How can I maximise my ASX franking credits in FY24?

Let's look at the benefits of franking credits and which ASX shares have big, growing yields.

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Key points

  • ASX franking credits can give Aussie investors a large after-tax yield boost
  • Some shareholders can get a full tax refund of the franking credits
  • Names like Shaver Shop, Pacific Current, and Medibank have large yields which are expected to keep growing

ASX franking credits are one of the best things about investing in ASX dividend shares.

Australian companies that pay income tax generate refundable franking credits, which can be attached to dividends paid to shareholders. Australian tax residents can then benefit from the payments because franking credits boost shareholders' tax positions by lowering the taxes owed or creating a tax refund.

For Australians looking to boost their passive income, ASX shares that pay dividends with franking credits could be attractive.

How much can franking credits help?

Franking credits also give Aussie tax residents a boost to their dividend yields, although the after-tax benefit will depend on the individual's tax rate.

For example, if a $70 fully franked dividend is the only taxable income that someone received in the year, they would be in the 0% tax bracket. The $70 dividend is a cash payment, and there would be $30 of franking credits, resulting in $100 of total taxable income.

That person would get the $70 cash dividend and a full $30 tax refund when they do their tax return. That's extra money that investors in other countries simply don't receive. Lucky us!

For people in the 19% tax bracket, only some of the franking credits would be refunded, because a portion would be used to pay the taxes charged on the dividend and franking credits. Franking credits count as taxable income as well.

For taxpayers in a high tax bracket, the franking credits are useful because they reduce the amount of taxes owed. For high-income earners, I'd suggest that high-yield ASX dividend shares are less effective because a significant portion of the annual return is lost to tax.

How to maximise the passive income

To get more ASX franking credits, we need to look at businesses that have higher dividend yields. Assuming the dividends are fully franked, then the higher the cash yield, the more franking credits Aussies will get.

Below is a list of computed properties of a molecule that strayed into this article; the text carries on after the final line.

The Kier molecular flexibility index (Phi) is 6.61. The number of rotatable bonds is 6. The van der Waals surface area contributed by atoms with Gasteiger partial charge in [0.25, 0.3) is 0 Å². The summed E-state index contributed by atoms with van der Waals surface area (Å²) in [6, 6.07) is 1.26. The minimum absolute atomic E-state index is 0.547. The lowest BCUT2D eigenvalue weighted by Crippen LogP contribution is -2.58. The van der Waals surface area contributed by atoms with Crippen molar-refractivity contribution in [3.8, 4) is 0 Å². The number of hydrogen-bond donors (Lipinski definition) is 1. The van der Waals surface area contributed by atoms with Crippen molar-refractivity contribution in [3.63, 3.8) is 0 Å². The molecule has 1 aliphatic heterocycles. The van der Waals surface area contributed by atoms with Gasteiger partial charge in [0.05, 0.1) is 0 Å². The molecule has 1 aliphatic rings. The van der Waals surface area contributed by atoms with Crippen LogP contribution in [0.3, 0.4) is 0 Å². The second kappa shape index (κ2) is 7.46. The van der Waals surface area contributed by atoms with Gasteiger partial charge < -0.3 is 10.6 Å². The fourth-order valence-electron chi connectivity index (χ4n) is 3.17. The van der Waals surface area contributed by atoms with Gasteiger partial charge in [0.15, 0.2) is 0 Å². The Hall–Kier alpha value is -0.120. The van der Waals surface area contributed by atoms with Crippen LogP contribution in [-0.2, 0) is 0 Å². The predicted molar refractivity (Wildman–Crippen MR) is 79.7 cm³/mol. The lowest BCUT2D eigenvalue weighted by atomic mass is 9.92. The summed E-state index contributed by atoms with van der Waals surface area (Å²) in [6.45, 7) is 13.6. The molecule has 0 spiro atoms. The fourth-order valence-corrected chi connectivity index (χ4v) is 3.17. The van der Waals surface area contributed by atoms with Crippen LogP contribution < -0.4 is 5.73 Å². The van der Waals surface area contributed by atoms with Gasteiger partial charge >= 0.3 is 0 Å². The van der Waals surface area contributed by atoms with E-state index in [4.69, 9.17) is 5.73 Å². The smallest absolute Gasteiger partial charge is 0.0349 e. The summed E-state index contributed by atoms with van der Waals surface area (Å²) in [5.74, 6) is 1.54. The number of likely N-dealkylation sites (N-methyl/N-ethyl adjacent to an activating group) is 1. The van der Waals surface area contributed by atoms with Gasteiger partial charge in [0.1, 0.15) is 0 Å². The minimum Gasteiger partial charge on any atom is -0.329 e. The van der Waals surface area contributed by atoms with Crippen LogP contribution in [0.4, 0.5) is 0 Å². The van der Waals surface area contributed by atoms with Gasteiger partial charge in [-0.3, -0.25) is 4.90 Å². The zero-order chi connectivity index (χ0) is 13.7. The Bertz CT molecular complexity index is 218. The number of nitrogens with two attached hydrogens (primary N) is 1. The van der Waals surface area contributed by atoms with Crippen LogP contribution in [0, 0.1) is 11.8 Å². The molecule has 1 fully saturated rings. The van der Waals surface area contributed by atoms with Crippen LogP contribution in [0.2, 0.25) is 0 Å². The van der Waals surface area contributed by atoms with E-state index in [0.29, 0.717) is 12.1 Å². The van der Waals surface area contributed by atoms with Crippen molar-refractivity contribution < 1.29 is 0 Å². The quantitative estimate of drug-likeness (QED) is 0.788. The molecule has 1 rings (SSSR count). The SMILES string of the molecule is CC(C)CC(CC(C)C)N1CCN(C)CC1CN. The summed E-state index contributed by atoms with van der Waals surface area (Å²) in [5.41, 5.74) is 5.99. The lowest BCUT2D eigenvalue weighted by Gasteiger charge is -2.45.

I'll stress that it's important not just to buy a business for its dividend yield. Dividends can be reduced, or cut entirely. The business valuation and earnings outlook need to make sense for any share we're buying.

For example, New Hope Corporation Limited (ASX: NHC) shares are projected to pay an annual dividend per share of 73 cents in FY23 according to Commsec. This translates to a cash yield of 15% and a grossed-up dividend yield of 21.9%, including the franking credits.

However, the coal miner's annual dividend per share could then fall to 36.5 cents per share. This would represent a grossed-up dividend yield of 11% — essentially a halving of the dividend. I'm not sure about the long-term outlook for coal miners as the world decarbonises, though they are making strong profits now.

ASX dividend shares that could pay sustainable passive income

No dividend (or ASX franking credit) is guaranteed, and the current economic situation is increasing uncertainty.

If I were to look at some names that have relatively high yields today and could keep maintaining the payment or even growing the dividend, according to Commsec, here are some examples:

ASX retail share Shaver Shop Group Ltd (ASX: SSG) has a plan to grow its dividend and could pay a grossed-up dividend yield of 15% in FY24.

Private health insurer Medibank Private Ltd (ASX: MPL) could pay a grossed-up dividend yield of 6.6% in FY24.

Bunnings and Kmart owner Wesfarmers Ltd (ASX: WES) could pay a grossed-up dividend yield of 5.7% in FY24.

Supermarket business Coles Group Ltd (ASX: COL) might pay a grossed-up dividend yield of 5.4% in FY24.

Fund manager investor Pacific Current Group Ltd (ASX: PAC) could pay a grossed-up dividend yield of 10% in FY24.

Motley Fool contributor Tristan Harrison has no position in any of the stocks mentioned. The Motley Fool Australia's parent company Motley Fool Holdings Inc. has no position in any of the stocks mentioned. The Motley Fool Australia has positions in and has recommended Coles Group and Wesfarmers. The Motley Fool has a disclosure policy. This article contains general investment advice only (under AFSL 400691). Authorised by Scott Phillips.

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